Inuvik Town Councillors are doing their homework on how to approach an offer that could see up to 50 per cent of the community’s food waste diverted from the landfill.
Councillors heard a proposal from Christine Zardo of FoodCycler Science Corporation during their Aug. 9 committee-of- the-whole meeting to join in the company Municipal Pilot Program, which would enable the town to purchase food waste recycling units, which take food scraps and transforms them into re-usable dry compost without creating the usual methane associated with rotting food — at a substantially reduced price.
”Food waste is a problem that has a strong municipal impact,” said Zardo. “One of those impacts is that food waste makes up such a large portion of our waste stream, so it causes our landfills to fill up quickly.
“It accounts for a large portion of our household waste often a majority and it’s made up of mostly liquid which is heavy and freezes in the cold on top of that food waste and landfills is responsible for generating harmful greenhouse gases .”
Essentially, food scraps that would normally go in the garbage are instead put in the FoodCycler, which over the course of eight hours heats and grinds the waste into a soil additive similar to dried compost which can then be placed in a garden or thrown out without concern of greenhouse gas emissions.
Zardo said the FoodCycler’s heat and grind method breaks down food without producing methane. She said this could reduce food waste going into landfills by up to 50 per cent, greatly extending the landfill’s lifespan, as well as save on related expenses such as the costs associated with garbage collection. It takes about eight hours to break down one kilogram of food.
Just about anything left over from food can be put in the device with a few exceptions — large, heavy bones from beef, caribou or belugas, as well as hard pits and nuts are too hard to be broken down. Candy and gum, cooking oils and greases, as well as pineapple leaves and watermelon rinds will all have to break down the natural way. Otherwise, shellfish, old meat, cheese, chicken and fish bones, coffee grinds, filters and tea bags and even eggshells can all be broken down.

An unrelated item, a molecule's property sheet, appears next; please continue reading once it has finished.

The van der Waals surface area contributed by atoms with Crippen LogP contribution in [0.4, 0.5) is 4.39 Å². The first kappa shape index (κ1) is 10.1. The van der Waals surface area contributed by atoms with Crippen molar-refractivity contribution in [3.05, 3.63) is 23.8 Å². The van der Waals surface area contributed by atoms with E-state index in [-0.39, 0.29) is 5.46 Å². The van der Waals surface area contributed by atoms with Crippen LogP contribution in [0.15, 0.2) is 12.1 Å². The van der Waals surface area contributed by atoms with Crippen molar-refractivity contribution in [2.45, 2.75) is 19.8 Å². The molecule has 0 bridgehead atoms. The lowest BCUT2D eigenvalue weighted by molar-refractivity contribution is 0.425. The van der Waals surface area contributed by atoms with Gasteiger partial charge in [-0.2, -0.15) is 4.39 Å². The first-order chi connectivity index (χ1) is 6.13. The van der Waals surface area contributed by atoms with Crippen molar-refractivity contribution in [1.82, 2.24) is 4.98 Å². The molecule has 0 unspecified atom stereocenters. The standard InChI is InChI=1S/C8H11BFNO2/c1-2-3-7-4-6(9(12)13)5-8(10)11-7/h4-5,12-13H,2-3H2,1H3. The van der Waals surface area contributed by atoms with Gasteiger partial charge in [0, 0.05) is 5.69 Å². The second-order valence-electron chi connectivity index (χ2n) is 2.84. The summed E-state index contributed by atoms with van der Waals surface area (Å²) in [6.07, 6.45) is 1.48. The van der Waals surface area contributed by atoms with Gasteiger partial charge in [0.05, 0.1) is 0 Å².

Industrial-sized are also available for restaurants and large food distributors, but Zardo was speaking to the town about selling the residential units, at a greatly reduced price.
“It’s a 12-week project,” she said, noting the Town of Hay River had just wrapped up a run of the program. “Residents purchase a Food Cycler at a subsidized rate from their municipality. They use the unit, tracking the number of cycles per week. At the end they get to keep the Food Cycler and we ask them to complete a brief survey so that we can evaluate the program’s success.”
Normally the devices cost $500 apiece, however Zardo said by combining federal grants and $100,000 in prize money from being named a semifinalist in the Impact Canada Food Waste Challenge, FoodCycler was able to cut the price in half. Her sales pitch to the town was they kick in $100 per unit and order 100 units of them to sell to residents.
Councillors were very enthusiastic about the idea, but said they needed to make sure they had their math straight before they went forward with the idea.
“I think it’s something we may want to look at a little bit more as a council,” said deputy Mayor Steven Baryluk, who noted the town’s cost would be $10,000 for 100 units, plus shipping costs. “It obviously would have a budget implication item depending on how many units we wanted to go with.
“I think it would require a bit of time for us to gauge level of community interest. We need to do a bit of homework before we make a commitment to it.”